Teaching Dynasties - G'day class

29th August 2008 at 01:00
Australian brother and sister Tim and Jenny Silk tell Stephen Manning why they love teaching in Britain

TIM

I came to the UK from Adelaide three years ago to take up my first teaching job. Jenny, my sister, is here for a few months' maternity cover in a primary school. Our younger sister Nicole, who is 19, is studying to be a science teacher in Adelaide.

Mum is British and since childhood I'd always wanted to visit the UK. I hadn't intended to stay for so long but found that I've been able to attain responsibilities quicker here than I would at home.

I have been at Burnham Upper School in Buckinghamshire since I arrived, teaching drama, media studies and, this past year, English A-level. From September, I will become a head of media studies at Reed's School, a private boys' school in Cobham, Surrey.

This is a different school from my last one, which was in special measures. For me, that school was a positive challenge and I feel I developed faster because of it. A teacher here will sink or swim, which is healthier than in Australia, where it's easier to coast. Ultimately, I would like to work up to assistant head and even headteacher.

Like me, Jenny finished university and came straight over. We're Australians; we like to travel because our country is isolated. There's no history of teaching in the family, at least not professionally. We were taught to read and write by our parents before we went to school and our mother, a carer in a nursing home, would come into school regularly to help out.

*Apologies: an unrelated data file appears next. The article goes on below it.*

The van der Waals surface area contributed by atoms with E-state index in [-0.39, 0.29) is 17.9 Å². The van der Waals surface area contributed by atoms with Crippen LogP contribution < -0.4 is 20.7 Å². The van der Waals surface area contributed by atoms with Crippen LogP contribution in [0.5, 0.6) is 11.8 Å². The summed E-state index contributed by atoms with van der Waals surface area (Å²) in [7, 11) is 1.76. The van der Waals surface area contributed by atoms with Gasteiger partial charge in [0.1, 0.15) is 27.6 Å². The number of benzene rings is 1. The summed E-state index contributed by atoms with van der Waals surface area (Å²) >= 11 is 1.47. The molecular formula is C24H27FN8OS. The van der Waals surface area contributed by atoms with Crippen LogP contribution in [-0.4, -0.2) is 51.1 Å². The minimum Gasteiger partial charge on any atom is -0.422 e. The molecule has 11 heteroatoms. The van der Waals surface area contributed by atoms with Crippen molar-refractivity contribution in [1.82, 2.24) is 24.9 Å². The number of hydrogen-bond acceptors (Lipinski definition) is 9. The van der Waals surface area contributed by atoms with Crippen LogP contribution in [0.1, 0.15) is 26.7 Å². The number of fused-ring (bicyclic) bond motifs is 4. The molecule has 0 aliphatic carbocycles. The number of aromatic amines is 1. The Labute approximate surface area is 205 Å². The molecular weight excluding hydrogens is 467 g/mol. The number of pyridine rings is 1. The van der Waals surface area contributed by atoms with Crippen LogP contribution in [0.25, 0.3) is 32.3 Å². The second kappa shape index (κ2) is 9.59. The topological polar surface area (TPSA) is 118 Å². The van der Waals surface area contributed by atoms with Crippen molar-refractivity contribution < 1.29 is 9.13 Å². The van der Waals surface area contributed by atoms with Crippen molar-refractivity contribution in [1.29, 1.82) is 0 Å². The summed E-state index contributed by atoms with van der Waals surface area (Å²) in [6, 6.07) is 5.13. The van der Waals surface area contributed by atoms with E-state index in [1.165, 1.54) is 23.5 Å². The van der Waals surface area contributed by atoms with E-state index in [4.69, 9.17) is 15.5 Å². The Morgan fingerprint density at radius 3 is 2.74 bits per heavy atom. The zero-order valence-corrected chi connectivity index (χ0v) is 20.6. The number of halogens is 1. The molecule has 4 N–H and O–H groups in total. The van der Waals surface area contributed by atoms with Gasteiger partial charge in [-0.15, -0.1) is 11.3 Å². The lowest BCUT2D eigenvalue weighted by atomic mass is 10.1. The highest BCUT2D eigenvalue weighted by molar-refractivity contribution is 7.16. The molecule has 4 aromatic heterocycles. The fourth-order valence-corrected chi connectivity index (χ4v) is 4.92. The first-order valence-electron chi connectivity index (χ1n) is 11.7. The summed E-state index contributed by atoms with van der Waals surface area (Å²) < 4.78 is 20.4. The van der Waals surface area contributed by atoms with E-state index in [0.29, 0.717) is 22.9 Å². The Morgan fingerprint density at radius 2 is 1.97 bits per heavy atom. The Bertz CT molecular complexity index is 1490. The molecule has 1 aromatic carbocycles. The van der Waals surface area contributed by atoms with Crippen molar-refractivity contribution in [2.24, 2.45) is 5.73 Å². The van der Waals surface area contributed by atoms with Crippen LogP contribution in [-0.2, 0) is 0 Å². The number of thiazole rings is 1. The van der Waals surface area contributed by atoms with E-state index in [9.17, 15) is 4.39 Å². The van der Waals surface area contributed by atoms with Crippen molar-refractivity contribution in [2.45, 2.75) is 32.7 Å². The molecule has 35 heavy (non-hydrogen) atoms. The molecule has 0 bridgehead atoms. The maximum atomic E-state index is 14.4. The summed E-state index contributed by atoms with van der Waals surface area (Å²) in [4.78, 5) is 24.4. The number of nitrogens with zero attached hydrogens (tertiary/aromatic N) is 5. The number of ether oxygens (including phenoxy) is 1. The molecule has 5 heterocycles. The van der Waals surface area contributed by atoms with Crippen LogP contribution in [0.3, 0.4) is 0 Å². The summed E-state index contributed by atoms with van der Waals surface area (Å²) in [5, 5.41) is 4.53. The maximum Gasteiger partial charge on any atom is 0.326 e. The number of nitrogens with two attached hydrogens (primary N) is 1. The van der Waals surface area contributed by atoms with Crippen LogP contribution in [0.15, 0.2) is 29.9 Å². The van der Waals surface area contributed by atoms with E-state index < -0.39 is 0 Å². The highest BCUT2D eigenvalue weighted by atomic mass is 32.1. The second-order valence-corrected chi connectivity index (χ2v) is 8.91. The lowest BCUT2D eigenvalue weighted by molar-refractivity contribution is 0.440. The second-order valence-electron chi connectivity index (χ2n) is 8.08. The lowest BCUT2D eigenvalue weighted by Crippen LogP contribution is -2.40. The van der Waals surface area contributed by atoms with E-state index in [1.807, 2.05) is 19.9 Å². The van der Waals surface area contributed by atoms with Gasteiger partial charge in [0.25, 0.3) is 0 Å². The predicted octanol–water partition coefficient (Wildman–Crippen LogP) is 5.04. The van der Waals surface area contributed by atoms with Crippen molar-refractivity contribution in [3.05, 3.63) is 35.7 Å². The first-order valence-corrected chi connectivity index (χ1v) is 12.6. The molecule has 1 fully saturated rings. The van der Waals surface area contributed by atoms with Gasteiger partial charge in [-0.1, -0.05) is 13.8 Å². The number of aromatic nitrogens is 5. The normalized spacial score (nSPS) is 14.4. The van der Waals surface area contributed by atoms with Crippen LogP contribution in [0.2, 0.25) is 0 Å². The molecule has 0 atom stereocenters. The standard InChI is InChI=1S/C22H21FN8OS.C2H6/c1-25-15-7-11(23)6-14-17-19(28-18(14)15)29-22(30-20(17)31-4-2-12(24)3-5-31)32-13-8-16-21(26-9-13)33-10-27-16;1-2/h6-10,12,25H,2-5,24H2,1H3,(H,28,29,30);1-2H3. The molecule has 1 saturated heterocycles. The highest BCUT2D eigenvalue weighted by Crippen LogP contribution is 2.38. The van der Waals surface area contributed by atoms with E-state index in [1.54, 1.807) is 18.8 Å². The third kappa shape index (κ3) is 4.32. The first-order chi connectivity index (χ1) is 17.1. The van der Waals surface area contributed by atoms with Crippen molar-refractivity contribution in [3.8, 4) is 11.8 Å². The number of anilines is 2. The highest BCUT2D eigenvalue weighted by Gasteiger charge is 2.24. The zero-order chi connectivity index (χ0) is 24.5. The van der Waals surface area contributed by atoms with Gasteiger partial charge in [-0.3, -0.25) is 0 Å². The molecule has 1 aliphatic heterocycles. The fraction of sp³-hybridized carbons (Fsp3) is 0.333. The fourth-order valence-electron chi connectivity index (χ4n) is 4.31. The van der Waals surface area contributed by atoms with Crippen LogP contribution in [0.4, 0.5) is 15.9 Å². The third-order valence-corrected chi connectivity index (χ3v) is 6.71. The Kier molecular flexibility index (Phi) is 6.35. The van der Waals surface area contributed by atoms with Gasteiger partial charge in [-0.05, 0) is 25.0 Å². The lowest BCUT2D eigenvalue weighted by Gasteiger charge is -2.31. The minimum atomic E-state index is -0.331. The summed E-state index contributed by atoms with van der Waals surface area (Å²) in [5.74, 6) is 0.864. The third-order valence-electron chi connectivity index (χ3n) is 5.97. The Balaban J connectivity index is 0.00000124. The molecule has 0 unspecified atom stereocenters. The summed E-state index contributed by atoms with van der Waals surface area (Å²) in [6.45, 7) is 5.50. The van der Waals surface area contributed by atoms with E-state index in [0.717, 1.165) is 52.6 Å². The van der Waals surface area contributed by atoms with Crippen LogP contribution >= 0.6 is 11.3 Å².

Our mum instilled in us the idea of learning for its own sake, and that's what I love about teaching - being able to share information with people.

Tim Silk, 26, has been teaching at Burnham Upper School in Buckinghamshire. In September he moves to Reed's School in Surrey.

JENNY

I've been doing Year 2 maternity cover at the Meadows School, a small village primary in Wooburn Green, Buckinghamshire, since January. It has been a working holiday, to gain a bit of experience.

I came over to the UK last November and am heading back to Adelaide in September. There, I'll do supply work and start applying for jobs for January, the start of the Australian school year.

I have always been interested in the UK, and was keen to see what it was like, generally and within education. The main difference with teaching, I suppose, is that the curriculum is stricter here, there are more schemes of work to follow, whereas in Australia, it's more open and less pre- determined.

Tim was here already, of course, and his advice to me was to go into it with an open mind and, most of all, enjoy it.

What we share is the desire to help others. I've wanted to be a teacher since I was at primary school. Over the years I have had some great teachers and I wanted to have the impact on others that they had on me. Most of all, I like helping to improve the young children's confidence.

Tim and I are different personalities - he's more outgoing in a way that suits secondary teaching, especially in his subjects, English and drama, whereas perhaps I have more of the patience and understanding suited for primary teaching, not that he isn't patient.

Nicole, who is training to be a secondary science teacher, is more like Tim in that sense. They will get to know everybody as quickly as possible.

Jenny Silk, 23, is a Year 2 maternity cover teacher at the Meadows School in Buckinghamshire.

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